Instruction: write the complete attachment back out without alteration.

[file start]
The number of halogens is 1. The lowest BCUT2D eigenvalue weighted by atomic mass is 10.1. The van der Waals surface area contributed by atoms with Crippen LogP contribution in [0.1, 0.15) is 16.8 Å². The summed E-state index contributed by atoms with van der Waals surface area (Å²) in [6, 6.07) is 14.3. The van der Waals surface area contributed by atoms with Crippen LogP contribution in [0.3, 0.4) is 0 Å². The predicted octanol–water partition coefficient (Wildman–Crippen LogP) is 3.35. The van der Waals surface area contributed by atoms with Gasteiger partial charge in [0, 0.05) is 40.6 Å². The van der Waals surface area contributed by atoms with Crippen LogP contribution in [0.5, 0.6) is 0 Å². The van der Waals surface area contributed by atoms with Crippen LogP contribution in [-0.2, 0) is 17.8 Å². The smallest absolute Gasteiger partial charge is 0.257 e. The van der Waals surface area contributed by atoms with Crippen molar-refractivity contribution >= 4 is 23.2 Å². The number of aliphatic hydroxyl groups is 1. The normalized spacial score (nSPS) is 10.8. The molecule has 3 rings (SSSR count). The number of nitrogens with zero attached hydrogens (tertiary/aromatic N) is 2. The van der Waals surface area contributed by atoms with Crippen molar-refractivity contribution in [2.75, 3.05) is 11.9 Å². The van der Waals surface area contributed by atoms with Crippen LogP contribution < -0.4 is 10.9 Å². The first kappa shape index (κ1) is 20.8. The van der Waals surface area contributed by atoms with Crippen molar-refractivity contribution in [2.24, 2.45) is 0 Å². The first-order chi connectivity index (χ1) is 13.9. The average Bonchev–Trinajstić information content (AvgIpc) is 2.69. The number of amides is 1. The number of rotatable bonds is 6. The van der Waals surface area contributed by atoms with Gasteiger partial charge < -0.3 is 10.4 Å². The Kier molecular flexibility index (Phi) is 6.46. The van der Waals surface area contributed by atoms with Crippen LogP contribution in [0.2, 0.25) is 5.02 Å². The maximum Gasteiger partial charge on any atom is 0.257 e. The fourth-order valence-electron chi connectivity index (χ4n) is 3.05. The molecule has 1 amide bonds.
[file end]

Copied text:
The number of halogens is 1. The lowest BCUT2D eigenvalue weighted by atomic mass is 10.1. The van der Waals surface area contributed by atoms with Crippen LogP contribution in [0.1, 0.15) is 16.8 Å². The summed E-state index contributed by atoms with van der Waals surface area (Å²) in [6, 6.07) is 14.3. The van der Waals surface area contributed by atoms with Crippen LogP contribution in [0.3, 0.4) is 0 Å². The predicted octanol–water partition coefficient (Wildman–Crippen LogP) is 3.35. The van der Waals surface area contributed by atoms with Gasteiger partial charge in [0, 0.05) is 40.6 Å². The van der Waals surface area contributed by atoms with Crippen LogP contribution in [0.5, 0.6) is 0 Å². The van der Waals surface area contributed by atoms with Crippen LogP contribution in [-0.2, 0) is 17.8 Å². The smallest absolute Gasteiger partial charge is 0.257 e. The van der Waals surface area contributed by atoms with Crippen molar-refractivity contribution >= 4 is 23.2 Å². The number of aliphatic hydroxyl groups is 1. The normalized spacial score (nSPS) is 10.8. The molecule has 3 rings (SSSR count). The number of nitrogens with zero attached hydrogens (tertiary/aromatic N) is 2. The van der Waals surface area contributed by atoms with Crippen molar-refractivity contribution in [2.75, 3.05) is 11.9 Å². The van der Waals surface area contributed by atoms with Crippen LogP contribution < -0.4 is 10.9 Å². The first kappa shape index (κ1) is 20.8. The van der Waals surface area contributed by atoms with Crippen molar-refractivity contribution in [2.24, 2.45) is 0 Å². The first-order chi connectivity index (χ1) is 13.9. The average Bonchev–Trinajstić information content (AvgIpc) is 2.69. The number of amides is 1. The number of rotatable bonds is 6. The van der Waals surface area contributed by atoms with Gasteiger partial charge < -0.3 is 10.4 Å². The Kier molecular flexibility index (Phi) is 6.46. The van der Waals surface area contributed by atoms with Crippen LogP contribution in [0.2, 0.25) is 5.02 Å². The maximum Gasteiger partial charge on any atom is 0.257 e. The fourth-order valence-electron chi connectivity index (χ4n) is 3.05. The molecule has 1 amide bonds.